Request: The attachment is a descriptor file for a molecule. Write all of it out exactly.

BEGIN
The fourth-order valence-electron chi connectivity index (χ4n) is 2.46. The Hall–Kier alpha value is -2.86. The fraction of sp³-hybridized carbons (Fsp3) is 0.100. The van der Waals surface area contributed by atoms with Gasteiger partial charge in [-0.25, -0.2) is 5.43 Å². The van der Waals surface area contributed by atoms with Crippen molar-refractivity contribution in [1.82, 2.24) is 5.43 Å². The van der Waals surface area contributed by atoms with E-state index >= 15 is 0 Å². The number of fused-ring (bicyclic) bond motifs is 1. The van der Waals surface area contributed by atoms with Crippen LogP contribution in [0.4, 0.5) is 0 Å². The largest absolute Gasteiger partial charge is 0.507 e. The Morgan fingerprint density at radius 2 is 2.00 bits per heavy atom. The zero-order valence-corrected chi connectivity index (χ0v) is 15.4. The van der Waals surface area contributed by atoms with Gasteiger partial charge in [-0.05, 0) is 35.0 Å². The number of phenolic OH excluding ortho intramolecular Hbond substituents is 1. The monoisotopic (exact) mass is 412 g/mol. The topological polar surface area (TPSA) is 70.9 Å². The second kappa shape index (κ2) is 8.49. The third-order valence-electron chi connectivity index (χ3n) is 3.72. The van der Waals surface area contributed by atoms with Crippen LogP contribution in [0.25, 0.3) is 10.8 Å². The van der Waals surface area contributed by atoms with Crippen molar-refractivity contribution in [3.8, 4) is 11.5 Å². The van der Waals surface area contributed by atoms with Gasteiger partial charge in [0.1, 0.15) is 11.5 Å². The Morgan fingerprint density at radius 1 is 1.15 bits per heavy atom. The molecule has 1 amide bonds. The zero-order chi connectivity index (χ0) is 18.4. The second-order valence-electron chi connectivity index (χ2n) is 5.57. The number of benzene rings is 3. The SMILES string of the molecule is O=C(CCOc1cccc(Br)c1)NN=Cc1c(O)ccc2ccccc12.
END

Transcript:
The fourth-order valence-electron chi connectivity index (χ4n) is 2.46. The Hall–Kier alpha value is -2.86. The fraction of sp³-hybridized carbons (Fsp3) is 0.100. The van der Waals surface area contributed by atoms with Gasteiger partial charge in [-0.25, -0.2) is 5.43 Å². The van der Waals surface area contributed by atoms with Crippen molar-refractivity contribution in [1.82, 2.24) is 5.43 Å². The van der Waals surface area contributed by atoms with E-state index >= 15 is 0 Å². The number of fused-ring (bicyclic) bond motifs is 1. The van der Waals surface area contributed by atoms with Crippen LogP contribution in [0.4, 0.5) is 0 Å². The largest absolute Gasteiger partial charge is 0.507 e. The Morgan fingerprint density at radius 2 is 2.00 bits per heavy atom. The zero-order valence-corrected chi connectivity index (χ0v) is 15.4. The van der Waals surface area contributed by atoms with Gasteiger partial charge in [-0.05, 0) is 35.0 Å². The number of phenolic OH excluding ortho intramolecular Hbond substituents is 1. The monoisotopic (exact) mass is 412 g/mol. The topological polar surface area (TPSA) is 70.9 Å². The second kappa shape index (κ2) is 8.49. The third-order valence-electron chi connectivity index (χ3n) is 3.72. The van der Waals surface area contributed by atoms with Crippen LogP contribution in [0.25, 0.3) is 10.8 Å². The van der Waals surface area contributed by atoms with Crippen molar-refractivity contribution in [3.8, 4) is 11.5 Å². The van der Waals surface area contributed by atoms with Gasteiger partial charge in [0.1, 0.15) is 11.5 Å². The Morgan fingerprint density at radius 1 is 1.15 bits per heavy atom. The molecule has 1 amide bonds. The zero-order chi connectivity index (χ0) is 18.4. The second-order valence-electron chi connectivity index (χ2n) is 5.57. The number of benzene rings is 3. The SMILES string of the molecule is O=C(CCOc1cccc(Br)c1)NN=Cc1c(O)ccc2ccccc12.